Empire in Asia

A New Global History

Power over Peoples

Book Cover

Book Title

Power over Peoples: Technology, Environments, and Western Imperialism, 1400 to the Present. Princeton: Princeton University Press, 2010

Author

Headrick, Daniel R.

Scope (Topics Covered, Time Period)

Headrick presents a broad survey essay aimed at the intelligent general reader. A student of William McNeill, Headrick continues the examination of the role and impact of technology, broadly defined, in the global expansion of Western societies, from the Renaissance to the Iraq War. Headrick defines Western as emanating from Western Europe, including the European ‘conquest’ of North America, and the subsequent rise to global power of the United States of America, as part of that story.

Argument (Methodology, Significance)

Headrick makes three main points. First, when we speak of the power of technology we really mean the ability of one group of people to exploit knowledge of how to manipulate the environment to pursue their agenda, often at the expense of others. Second, and therefore, the role and impact of technology has always been environment specific, and must be so contextualized in order to be understood. No ‘magic bullet’ has ever transformed the very nature of human history. Finally, technology, broadly understood, was always an important factor, and often a crucial factor, in shaping the expansion of Western power; but this expansion was neither linear nor irresistible, something that can also be explained by examining the role of technology in relative as well as absolute terms.

The ground will be familiar to established scholars, although Headrick presents a useful and lively narrative that brings it all together in one volume, ranging from Henry the Navigator to Donald Rumsfeld. The narrative rests on examining three factors: using technology to master particular environments, for example using medical advances to penetrate into the interior of Africa; technological innovations that enabled Western powers to conquer or coerce non-Western societies, for example the development of airpower; and the responses of Western societies, technological and otherwise, to Western expansion and pressure. Weaving them together, Headrick explains why Western expansion took place, but also why it was often stymied, or delayed, as well as why it sometimes swept all before it. The key point is the interrelationship between technology, broadly defined, and the environment, also broadly construed. Headrick does not present another tract of technological determinism, not just due to his redefinition of technology. The impact of such factors as the caravel and carrack and ocean navigation, the introduction of the horse, and the invention of the steam engine — these seminal developments, and others are all deeply and critically contextualized. Disease tipped the balance in favour of early Spanish expansion into Central America; the introduction of the horse enabled the Plains Indians to delay the expansion of European power into Central North America for generations. The steam engine played a crucial role in transforming the strategic situation in East Asia, underlined by the Opium Wars. The flow of firearms into the hands of Afghan and African peoples helped them contest, delay, and in some cases defeat European expansionism even during the age of ‘high imperialism.’ The point Headrick makes is that technology has always been an important but rarely a fundamentally transforming factor in shaping power relationships on a larger, indeed global, scale. This will not surprise scholars, but Headrick is aiming more squarely at a more general, especially American, readership that has become accustomed to arguments driven by technological determinism.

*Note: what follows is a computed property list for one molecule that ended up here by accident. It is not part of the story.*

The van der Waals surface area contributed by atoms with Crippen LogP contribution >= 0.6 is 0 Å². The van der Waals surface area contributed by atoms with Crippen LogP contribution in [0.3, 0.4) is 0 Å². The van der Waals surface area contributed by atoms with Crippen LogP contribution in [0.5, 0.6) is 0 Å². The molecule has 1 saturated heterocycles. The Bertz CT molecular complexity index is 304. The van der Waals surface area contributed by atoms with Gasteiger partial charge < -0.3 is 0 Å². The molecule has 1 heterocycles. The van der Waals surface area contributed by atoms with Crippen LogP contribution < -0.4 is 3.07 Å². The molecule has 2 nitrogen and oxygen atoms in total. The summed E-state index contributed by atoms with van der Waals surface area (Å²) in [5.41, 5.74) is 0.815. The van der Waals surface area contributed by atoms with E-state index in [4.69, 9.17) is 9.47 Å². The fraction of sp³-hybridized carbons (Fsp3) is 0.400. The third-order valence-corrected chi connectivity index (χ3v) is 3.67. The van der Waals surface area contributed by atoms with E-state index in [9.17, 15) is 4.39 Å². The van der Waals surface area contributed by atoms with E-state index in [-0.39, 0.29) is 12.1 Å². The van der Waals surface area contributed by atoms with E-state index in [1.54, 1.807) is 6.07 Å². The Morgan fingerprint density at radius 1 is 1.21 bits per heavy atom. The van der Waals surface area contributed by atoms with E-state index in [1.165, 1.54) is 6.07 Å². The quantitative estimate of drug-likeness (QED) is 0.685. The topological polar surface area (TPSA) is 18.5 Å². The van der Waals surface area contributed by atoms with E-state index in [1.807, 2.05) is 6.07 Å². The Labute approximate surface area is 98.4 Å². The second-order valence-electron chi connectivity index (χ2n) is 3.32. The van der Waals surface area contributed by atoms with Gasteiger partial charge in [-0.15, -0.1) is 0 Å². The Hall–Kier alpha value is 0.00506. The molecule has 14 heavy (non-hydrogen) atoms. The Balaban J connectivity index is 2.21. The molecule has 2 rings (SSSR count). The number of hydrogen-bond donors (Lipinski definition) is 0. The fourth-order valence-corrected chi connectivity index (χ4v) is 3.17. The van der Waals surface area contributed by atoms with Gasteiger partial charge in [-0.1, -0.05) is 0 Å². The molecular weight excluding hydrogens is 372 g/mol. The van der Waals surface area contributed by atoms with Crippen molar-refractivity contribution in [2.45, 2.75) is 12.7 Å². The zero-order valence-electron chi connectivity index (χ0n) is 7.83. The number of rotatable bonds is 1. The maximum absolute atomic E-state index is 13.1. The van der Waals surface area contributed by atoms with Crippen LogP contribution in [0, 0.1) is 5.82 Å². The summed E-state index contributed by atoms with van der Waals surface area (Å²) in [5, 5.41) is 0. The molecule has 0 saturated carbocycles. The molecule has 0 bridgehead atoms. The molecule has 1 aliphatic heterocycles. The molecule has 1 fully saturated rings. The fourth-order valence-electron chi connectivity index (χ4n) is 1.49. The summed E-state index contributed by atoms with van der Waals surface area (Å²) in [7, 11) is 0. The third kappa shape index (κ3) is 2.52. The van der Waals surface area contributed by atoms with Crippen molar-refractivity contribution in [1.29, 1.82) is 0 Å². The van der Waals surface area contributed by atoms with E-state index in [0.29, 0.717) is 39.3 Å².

Annotated by Brian Farrell